Neil Patrick Harris also has a really rough first act. I’ve always been a bit critical of his vocal work, and while I was willing to give him a lot of room for error here, the sad truth is that  the role is too big for him. He does better in act two, but right when you think you love him again, “Being Alive” just doesn’t soar right.  He falters vocally in the beginning of the song, and he tries to get out of it, but the second he starts focusing on his vocals, the whole piece falls apart. With all his energy spent singing, he doesn’t really act, and so the show ends on a note that while technically accurate, is devoid of the real emotion and heart of the song.
What I found most intriguing about this show was that it was a lot darker than the Raul Esparza version. Some of it was that material had been added or modified. Other parts were just that the actors were willing to go there. I really liked that part. On the whole I found the show a lot better acted (with some exceptions) than the other versions I’ve seen. And that really went a long way with me. It is a good production, and definitely worth seeing. I just wanted it to be something more iconic, more perfect. If someone only was going to see it once. I’d say watch the recording of the production starring Raul Esparza. It is a better show. I think it is clear that a production of Company gets better with an ensemble that is heavily rehearsed. The weakest link in the Neil Patrick Harris version are the group numbers. They are really bad. The individual scenes are much better, but with the exception of the 3 scenes I praised, the Raul Esparza production is vastly superior.

A bit much?

So I am writing a section in my novel. I’m wondering if it is a bit too much/over the top on romantic imagery. Everyone complains about how in Twilight the character Bella always talks about how hot Edward is. I’m wondering if I am doing the same.

I might have opened the door, but it is Caleb that walks through. Through his eyes the room is a medieval throne room. I can hear the flicker of the candles in the chandelier above. I smell the strange scent of cold stones and spice in the air. I feel my heart beat fast, when I see Ezio for the first time. As Caleb, I ignore my general routine of doing the opposite of my instincts, and let myself drink in Ezio’s image. Bare chested, it is easy to see how perfectly symmetrical his muscle tone is, a product of exercising for vanity, instead of working. Regardless how he got it, it is beautiful, and I am drawn to him like a magnet. I tell myself I need to stop moving so fast, that I should focus on how Caleb is feeling about every single step, but I cannot find the will to slow down.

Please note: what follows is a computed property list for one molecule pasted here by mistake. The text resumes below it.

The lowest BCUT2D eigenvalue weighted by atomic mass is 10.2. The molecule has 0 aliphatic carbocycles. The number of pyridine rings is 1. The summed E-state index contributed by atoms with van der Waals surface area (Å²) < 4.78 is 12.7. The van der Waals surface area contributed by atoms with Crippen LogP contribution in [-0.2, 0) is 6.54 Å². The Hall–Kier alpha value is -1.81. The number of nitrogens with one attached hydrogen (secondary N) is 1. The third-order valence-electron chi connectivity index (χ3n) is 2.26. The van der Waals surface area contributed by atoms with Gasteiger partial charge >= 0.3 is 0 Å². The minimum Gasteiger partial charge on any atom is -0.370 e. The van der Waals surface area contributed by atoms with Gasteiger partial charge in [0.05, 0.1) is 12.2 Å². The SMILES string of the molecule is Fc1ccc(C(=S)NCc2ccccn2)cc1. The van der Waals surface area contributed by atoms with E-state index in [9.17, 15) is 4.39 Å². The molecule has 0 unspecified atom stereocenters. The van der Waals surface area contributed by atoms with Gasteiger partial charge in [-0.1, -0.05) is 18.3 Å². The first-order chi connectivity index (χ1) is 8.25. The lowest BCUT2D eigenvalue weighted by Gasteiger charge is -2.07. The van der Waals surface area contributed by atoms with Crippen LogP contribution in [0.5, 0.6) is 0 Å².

As I get closer I finally manage to take my eyes off of Ezio’s chiseled frame, and once I see his face my pace seems to naturally come to a crawl. Only gods would have the knowledge on how to construct a face so perfectly, for even if I were allowed to choose every aspect of my own visage, I would never have come close to this. If I could wear a mask, it would have his features. Full red lips, dark and long eyelashes, but it is really his eyes that make everything work, two apatite gems sparkling behind the most flawless of faces.



So my last post was a little negative. I thought I’d share that I found an outlet for my fiction and am currently working on it. Here is a snippet of what I am working on:

Chapter 4

“Mr. Boroughs, thank you for staying with us. Have you familiarized yourself with the material?” the goateed man asked.

“Yes, I have. It’s practically memorized.” I said trying to sound confident without being boastful.

“Excellent. Before we begin I’d like to talk to you for a few moments. For starters, I’m David Stein, I’m in charge of casting, and I’m a co-producer with our author, Colin Shapiro, who is this man to my right.” Stein says.

“A pleasure to meet you. I love what I’ve read so far.” I say to them as I smile and nod.

“And I am James Merchant, the director.” Declares the short bearded man on the left. The second I hear his name my heart skips a beat. James Merchant is one of the biggest directors in New York now. I’d seen his work, and even read about him, but I always assumed he would look different. Taller, and more…refined.

“It’s an honor sir. I saw your production of Much Ado about Nothing three times last year. It was incredible.” I gush sounding more like a fan boy than I mean to. The second the words leave my lips I regret them, and am trying to remember everything I said to him before I knew who he was.

“Did you now? That’s good to hear. However, Masque is a different animal despite the similarity in language.” He says.

“I understand. Is there anything I should know before we begin?” I ask hoping to a little direction.

“I’m sure there are a great number of things you should know, but right now I’m only interested in one thing. Chemistry. We’ve seen a lot of people for this role, seasoned professionals, even a celebrity, but they lacked the ability to connect to our leading man. The role requires an actor to not simply keep up with him, but to challenge him, and for some reason this has been difficult to find. So chemistry, Mr. Boroughs, is was I am looking for.” Says Merchant as he orbits me, evaluating every inch of me.